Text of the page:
Flying south for the winter: Antarctica trips are not just for the birds

Photos Courtesy of Dave Hadden
Los Altos residents Dave and Joan Hadden watched the scenery from the large boat and a smaller Zodiac.

Standing on the beach with hundreds of thousands of penguins is “the experience of a lifetime,” according to Gail Cheeseman, co-founder of Cheesemans’ Ecology Safaris with her husband, Doug, a retired zoology professor who taught at De Anza College.

The Cheesemans’ 45-year-old son Ted has been on at least 20 expeditions to Antarctica and is a partner in the company.


Cuba libre: Local residents join mad rush of travelers

Natalie Elefant/Special to the Town Crier
Los Altos resident Natalie Elefant noted the vibrant street performances as a traveler in Cuba.

The U.S. restored diplomatic relations with Cuba late last year, enabling Americans to import $100 worth of cigars and rum or $400 in total goods. It’s a small step between the two countries marked for decades by Cold War hostility, but a giant leap for travelers.

Two local residents – Peter Biffar of Los Altos Hills and Natalie Elefant of Los Altos – traveled to Cuba in February. They offered insight on what tourists can expect when they land in Havana.


Eat, hike, soak: Cavallo Point Lodge offers Marin experience

Eren Göknar/ Town Crier
Cavallo Point Lodge comprises former U.S. Army buildings, like the Mission Blue Chapel, repurposed for guests seeking a luxurious getaway.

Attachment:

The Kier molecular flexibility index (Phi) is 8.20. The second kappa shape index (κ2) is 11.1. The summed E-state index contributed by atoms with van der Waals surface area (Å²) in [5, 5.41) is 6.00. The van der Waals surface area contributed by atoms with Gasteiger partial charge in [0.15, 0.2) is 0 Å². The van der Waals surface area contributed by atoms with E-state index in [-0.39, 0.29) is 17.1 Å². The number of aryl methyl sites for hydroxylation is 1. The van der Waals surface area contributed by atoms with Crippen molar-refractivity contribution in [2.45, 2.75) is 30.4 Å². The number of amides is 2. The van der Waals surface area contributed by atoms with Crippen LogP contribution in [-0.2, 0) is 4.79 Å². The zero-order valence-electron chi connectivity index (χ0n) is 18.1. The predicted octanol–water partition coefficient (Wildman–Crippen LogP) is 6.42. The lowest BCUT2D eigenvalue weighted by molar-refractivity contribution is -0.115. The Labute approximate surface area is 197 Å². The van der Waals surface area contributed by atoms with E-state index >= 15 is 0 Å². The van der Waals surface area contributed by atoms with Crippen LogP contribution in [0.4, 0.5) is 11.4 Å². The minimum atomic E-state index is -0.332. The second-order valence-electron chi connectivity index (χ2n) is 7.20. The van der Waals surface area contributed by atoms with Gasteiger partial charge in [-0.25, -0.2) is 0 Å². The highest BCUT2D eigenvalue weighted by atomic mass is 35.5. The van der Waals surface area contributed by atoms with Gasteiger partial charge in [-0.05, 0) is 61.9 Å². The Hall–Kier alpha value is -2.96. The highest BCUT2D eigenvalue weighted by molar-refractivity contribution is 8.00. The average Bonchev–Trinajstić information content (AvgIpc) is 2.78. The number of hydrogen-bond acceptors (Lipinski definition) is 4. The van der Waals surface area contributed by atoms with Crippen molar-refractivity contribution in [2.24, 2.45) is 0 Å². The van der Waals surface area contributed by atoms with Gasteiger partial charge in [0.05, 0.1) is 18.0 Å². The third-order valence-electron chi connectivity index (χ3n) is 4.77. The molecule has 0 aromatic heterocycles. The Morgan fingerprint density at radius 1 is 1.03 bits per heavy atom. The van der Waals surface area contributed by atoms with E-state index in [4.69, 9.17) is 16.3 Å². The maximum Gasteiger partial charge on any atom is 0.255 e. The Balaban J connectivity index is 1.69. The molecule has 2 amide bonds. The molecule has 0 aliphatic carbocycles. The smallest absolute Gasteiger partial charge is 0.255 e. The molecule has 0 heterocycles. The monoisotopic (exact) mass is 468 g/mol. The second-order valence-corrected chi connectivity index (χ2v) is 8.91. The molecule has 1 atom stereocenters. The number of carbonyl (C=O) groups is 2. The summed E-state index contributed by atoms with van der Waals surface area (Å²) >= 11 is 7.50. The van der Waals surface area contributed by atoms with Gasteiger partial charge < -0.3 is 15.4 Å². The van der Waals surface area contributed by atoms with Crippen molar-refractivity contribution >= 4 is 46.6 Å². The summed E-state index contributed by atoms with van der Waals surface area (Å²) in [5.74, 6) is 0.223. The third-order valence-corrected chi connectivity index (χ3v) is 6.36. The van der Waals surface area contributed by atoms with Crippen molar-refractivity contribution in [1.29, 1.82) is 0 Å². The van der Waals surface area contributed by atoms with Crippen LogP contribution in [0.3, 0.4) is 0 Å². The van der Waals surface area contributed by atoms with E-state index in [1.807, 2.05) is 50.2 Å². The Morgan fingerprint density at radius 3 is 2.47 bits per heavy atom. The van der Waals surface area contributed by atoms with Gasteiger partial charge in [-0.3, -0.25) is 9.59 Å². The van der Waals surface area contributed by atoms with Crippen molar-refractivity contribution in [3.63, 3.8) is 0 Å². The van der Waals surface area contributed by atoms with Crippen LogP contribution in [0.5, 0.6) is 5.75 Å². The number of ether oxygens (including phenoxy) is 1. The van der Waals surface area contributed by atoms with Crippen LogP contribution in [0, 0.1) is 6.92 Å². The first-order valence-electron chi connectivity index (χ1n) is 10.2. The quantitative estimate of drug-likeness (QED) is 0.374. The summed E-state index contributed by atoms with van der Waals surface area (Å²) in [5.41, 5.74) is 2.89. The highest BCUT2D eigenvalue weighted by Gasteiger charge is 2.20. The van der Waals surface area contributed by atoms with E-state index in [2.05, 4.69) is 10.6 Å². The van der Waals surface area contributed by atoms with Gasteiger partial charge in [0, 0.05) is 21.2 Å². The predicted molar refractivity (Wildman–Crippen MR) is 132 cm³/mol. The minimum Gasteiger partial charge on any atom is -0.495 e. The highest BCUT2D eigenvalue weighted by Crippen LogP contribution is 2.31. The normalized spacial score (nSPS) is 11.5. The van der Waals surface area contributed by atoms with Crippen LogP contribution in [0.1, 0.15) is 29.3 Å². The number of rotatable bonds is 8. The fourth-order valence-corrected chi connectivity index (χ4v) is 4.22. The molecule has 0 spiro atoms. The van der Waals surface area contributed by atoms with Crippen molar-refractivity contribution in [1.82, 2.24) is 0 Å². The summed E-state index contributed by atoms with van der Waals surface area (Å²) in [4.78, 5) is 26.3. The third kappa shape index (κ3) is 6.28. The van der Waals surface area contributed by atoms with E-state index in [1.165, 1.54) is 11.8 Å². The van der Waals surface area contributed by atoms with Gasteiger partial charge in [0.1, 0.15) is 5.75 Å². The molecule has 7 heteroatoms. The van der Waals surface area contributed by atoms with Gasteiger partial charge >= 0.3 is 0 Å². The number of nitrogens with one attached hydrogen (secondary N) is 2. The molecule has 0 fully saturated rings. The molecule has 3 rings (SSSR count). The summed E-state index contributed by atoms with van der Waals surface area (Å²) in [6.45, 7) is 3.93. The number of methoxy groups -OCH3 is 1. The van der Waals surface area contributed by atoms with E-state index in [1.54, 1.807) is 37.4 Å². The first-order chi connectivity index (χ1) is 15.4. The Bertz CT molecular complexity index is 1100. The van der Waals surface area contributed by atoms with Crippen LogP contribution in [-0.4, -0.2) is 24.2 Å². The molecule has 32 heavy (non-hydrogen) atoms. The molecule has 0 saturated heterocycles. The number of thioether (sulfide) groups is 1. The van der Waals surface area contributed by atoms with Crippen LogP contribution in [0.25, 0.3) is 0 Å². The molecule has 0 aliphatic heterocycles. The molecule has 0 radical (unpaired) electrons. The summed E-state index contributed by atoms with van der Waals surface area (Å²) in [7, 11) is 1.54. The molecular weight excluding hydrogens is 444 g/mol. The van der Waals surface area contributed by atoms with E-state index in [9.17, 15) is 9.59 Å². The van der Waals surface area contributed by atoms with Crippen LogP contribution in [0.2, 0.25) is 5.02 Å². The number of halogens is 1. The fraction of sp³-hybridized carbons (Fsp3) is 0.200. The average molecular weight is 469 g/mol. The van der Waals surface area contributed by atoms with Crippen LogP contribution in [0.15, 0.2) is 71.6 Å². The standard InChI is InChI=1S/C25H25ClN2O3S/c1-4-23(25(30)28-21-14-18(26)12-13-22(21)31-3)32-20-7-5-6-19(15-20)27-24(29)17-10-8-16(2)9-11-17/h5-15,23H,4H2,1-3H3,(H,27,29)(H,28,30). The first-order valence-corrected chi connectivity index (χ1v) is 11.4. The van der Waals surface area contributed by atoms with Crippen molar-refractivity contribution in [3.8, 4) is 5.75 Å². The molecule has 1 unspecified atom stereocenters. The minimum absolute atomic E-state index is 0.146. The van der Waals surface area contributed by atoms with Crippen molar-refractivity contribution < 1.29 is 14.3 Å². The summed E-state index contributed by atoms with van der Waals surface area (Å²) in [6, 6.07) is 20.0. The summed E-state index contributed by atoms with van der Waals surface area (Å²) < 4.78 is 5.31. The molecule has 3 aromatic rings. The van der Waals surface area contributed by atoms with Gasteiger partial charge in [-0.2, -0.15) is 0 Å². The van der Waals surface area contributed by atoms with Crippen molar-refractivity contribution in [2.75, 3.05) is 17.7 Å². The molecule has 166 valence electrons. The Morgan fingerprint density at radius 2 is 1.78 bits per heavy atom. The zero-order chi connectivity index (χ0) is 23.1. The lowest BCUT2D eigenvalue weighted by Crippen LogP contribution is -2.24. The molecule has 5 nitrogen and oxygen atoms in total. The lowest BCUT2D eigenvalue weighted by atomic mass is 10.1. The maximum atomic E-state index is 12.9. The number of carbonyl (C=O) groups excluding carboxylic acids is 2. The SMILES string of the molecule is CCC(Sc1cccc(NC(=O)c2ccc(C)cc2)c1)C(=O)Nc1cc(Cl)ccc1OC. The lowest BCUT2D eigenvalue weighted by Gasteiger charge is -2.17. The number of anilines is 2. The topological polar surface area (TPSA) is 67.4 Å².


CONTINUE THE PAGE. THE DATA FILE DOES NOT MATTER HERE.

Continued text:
It used to be a place where batteries of soldiers lived, with officers’ quarters on the right and enlisted men on the left. Now it’s a resort where you can recharge your batteries.

The luxurious Cavallo Point Lodge and Healing Arts Center & Spa sits on 55 acres of sprawling National Parks land at Fort Baker, the former U.S. Army post at the foot of the Golden Gate Bridge in Sausalito. Renovated turn-of-the-century buildings dot the horseshoe shape around the old parade ground, where pomp and circumstance once reigned. History buffs can download a guided tour.


Seoul of the city: Korean capital offers mix of old and new

Ramya Krishna/Special to the Town Crier
Seoul’s Cheonggyecheon public recreation space, above, features an elevated pedestrian bridge.

Seoul, South Korea, is a study in contrasts. Having grown quickly, the city is a mix of old and new.

Using public transportation, visitors can travel from the 531-year-old Changgyeonggung Palace to the 10-year-old Cheonggyecheon public recreation space and stream in 20 minutes. The palace, a large pavilion surrounded by columns, is famous for its early Joseon architecture. Visitors can watch the changing of the guard. The stream, carved from a former highway, is in the center of town and boasts a busy pedestrian bridge above.


The Maine course: Uncovering a Los Altos connection

Courtesy of Libra Foundation
After decades living in Los Altos, Betty Noyce, the ex-wife of Intel Corp. co-founder Bob Noyce, moved to Maine. Pioneering her brand of “catalytic philanthropy,” Betty invested in the 5,000-acre Pineland Farms in New Gloucester, above.

We recently returned from a trip to Maine, where we heard a compelling human-interest story with a Los Altos connection.

Our trip included a wonderful stopover at the distinctive and picturesque Pineland Farms in New Gloucester, which prompted us to research the following article.


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